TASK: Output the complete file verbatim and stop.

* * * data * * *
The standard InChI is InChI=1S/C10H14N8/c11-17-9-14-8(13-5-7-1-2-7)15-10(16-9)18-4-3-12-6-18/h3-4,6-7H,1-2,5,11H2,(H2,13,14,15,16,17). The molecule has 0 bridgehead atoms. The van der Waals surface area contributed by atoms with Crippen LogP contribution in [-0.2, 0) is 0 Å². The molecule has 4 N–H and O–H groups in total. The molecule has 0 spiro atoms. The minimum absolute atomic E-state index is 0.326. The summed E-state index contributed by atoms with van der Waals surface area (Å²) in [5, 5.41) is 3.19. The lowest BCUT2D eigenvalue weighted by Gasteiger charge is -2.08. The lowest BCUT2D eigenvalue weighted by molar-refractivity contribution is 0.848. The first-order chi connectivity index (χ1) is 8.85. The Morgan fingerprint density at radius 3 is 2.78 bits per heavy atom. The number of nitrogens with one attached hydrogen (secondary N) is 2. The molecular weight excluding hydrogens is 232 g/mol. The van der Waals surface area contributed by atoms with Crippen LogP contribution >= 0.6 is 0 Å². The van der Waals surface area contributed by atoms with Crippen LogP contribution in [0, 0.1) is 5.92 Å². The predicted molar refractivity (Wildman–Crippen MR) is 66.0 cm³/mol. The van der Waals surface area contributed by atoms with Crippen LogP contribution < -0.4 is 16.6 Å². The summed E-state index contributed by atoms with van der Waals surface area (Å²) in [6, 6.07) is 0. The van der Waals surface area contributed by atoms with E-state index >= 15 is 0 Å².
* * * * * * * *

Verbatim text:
The standard InChI is InChI=1S/C10H14N8/c11-17-9-14-8(13-5-7-1-2-7)15-10(16-9)18-4-3-12-6-18/h3-4,6-7H,1-2,5,11H2,(H2,13,14,15,16,17). The molecule has 0 bridgehead atoms. The van der Waals surface area contributed by atoms with Crippen LogP contribution in [-0.2, 0) is 0 Å². The molecule has 4 N–H and O–H groups in total. The molecule has 0 spiro atoms. The minimum absolute atomic E-state index is 0.326. The summed E-state index contributed by atoms with van der Waals surface area (Å²) in [5, 5.41) is 3.19. The lowest BCUT2D eigenvalue weighted by Gasteiger charge is -2.08. The lowest BCUT2D eigenvalue weighted by molar-refractivity contribution is 0.848. The first-order chi connectivity index (χ1) is 8.85. The Morgan fingerprint density at radius 3 is 2.78 bits per heavy atom. The number of nitrogens with one attached hydrogen (secondary N) is 2. The molecular weight excluding hydrogens is 232 g/mol. The van der Waals surface area contributed by atoms with Crippen LogP contribution >= 0.6 is 0 Å². The van der Waals surface area contributed by atoms with Crippen LogP contribution in [0, 0.1) is 5.92 Å². The predicted molar refractivity (Wildman–Crippen MR) is 66.0 cm³/mol. The van der Waals surface area contributed by atoms with Crippen LogP contribution < -0.4 is 16.6 Å². The summed E-state index contributed by atoms with van der Waals surface area (Å²) in [6, 6.07) is 0. The van der Waals surface area contributed by atoms with E-state index >= 15 is 0 Å².